By Caitlund Davidson, Health Promotion and Communications Planner, Thunder Bay Regional Health Sciences Centre

Breast cancer is the most commonly diagnosed cancer among women in Ontario. The good news: the five-year breast cancer survival rate is 88%, according to statistics from Ontario Health – Cancer Care Ontario. This means 88% of women diagnosed with breast cancer will survive for five years after their diagnosis. Improvements in the survival rate can be attributed to increases in the number of women attending routine breast screening and improvements in treatment.

Routine breast cancer screening did not exist until the 1980s. When most people think of breast screening, they immediately think of a mammogram. Mammography is the gold standard screening test used today to detect breast cancers early, when they are small and less likely to have spread. However, the mammogram that many of us are familiar with today is very different from when breast imaging first became available.

The first device used specifically for mammography was introduced in 1966. It was essentially a tripod supporting a special x-ray camera. Prior to this, the imaging process was tedious and slow. The patient would have to stand up and then lie down to get images from two different angles, which only allowed four to five patients to be imaged per day. This new model allowed images to be taken with the patient in a sitting or standing position, which improved efficiency, but imaging was not done unless the patient had a palpable mass.

Next came xeromammography in the early 1970s, which provided better image quality and allowed physicians to see the chest and ribs. There were several downsides to xeromammography, including the higher dose of radiation compared to other imaging methods, manual compression of the breast resulting in inconsistent images, and the blue dye that was used for paper images created a mess.

The mobile cancer screening coach began touring Northwestern Ontario in 1992, offering mammograms to women who met the eligibility criteria for breast cancer screening and after almost 30 years and four coach upgrades, mammography is still offered in NWO on the current Screen for Life Coach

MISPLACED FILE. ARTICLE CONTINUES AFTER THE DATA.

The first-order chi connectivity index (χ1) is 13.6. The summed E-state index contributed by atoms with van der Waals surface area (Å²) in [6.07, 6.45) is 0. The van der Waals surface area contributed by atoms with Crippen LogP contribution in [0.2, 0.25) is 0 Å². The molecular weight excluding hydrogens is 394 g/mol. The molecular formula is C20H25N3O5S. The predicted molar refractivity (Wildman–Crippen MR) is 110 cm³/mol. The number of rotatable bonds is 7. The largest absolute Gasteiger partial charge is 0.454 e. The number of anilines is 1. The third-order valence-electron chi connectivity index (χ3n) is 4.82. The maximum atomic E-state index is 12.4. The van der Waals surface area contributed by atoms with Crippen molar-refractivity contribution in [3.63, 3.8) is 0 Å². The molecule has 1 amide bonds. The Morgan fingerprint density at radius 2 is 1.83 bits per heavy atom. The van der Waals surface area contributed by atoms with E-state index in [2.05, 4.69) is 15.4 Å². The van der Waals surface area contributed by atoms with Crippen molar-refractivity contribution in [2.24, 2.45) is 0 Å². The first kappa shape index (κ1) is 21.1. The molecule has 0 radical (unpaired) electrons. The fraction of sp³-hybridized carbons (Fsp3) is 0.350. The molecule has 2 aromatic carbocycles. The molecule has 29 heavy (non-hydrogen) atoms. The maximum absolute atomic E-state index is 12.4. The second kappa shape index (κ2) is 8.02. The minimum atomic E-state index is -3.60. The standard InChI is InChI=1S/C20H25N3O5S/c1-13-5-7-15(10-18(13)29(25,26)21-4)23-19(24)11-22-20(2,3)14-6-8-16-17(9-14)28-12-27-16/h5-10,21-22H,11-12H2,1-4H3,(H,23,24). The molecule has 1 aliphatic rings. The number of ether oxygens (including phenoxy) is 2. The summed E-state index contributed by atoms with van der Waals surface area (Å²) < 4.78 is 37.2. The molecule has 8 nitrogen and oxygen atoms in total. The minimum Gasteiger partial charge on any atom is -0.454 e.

Throughout the 1980s, progress was made to improve the image quality by transitioning from paper images to film and compression became an automated process.

The late 1980s and early 1990s brought the acceptance of mammography as the first line of defense against breast cancer. Greater routine participation in mammography screening began, especially after the introduction of Ontario’s organized Breast Screening Program (OBSP) in 1990. The OBSP continues to be available for average risk women aged 50–74, with breast screening being done with a mammogram every two years. There is also a high-risk OBSP for women between the ages of 30 and 69 who meet the eligibility criteria.

Organized screening has important advantages, including systematized recruitment, recall, and follow-up, ongoing quality assurance, quality control, and evaluation. Today, breast screening is more easily accessible, with over 230 OBSP screening sites in Ontario, including five locations in Northwestern Ontario and the Screen for Life Coach.

“It was unlikely, in the early days of mammography, that people would have thought mammography units could be placed on a bus and moved from community to community to do breast cancer screening,” says Tarja Heiskanen, manager of screening and assessment services at the Thunder Bay Regional Health Sciences Centre. “Since 1992, there has been a mobile cancer screening coach active in Northwestern Ontario. We’ve come a long way with imaging technology and our understanding of the importance of early detection.”

At the turn of the decade, we were introduced to digital mammography. The process remained the same for the patients but images were read on computers rather than film. Further advances in technology resulted in the development of 3D imaging. While 2D imaging acquires images of each breast, 3D captures up to 30 images per breast and can find about 30% more cancers. Modern mammography has made it possible for health care providers to detect and treat cancer earlier, with less exposure to radiation than before.

According to the 2020 Canadian Cancer Statistics report, after peaking in 1986 (42.7 per 100,000), the mortality rate for breast cancer has continued to fall year after year, dropping to an estimated 22.0 per 100,000 in 2020. As additional technological innovations are achieved and breast imaging radiologists continue to advance in their expertise, mammography is expected to remain a key player in early detection efforts.

For more information on breast cancer screening, visit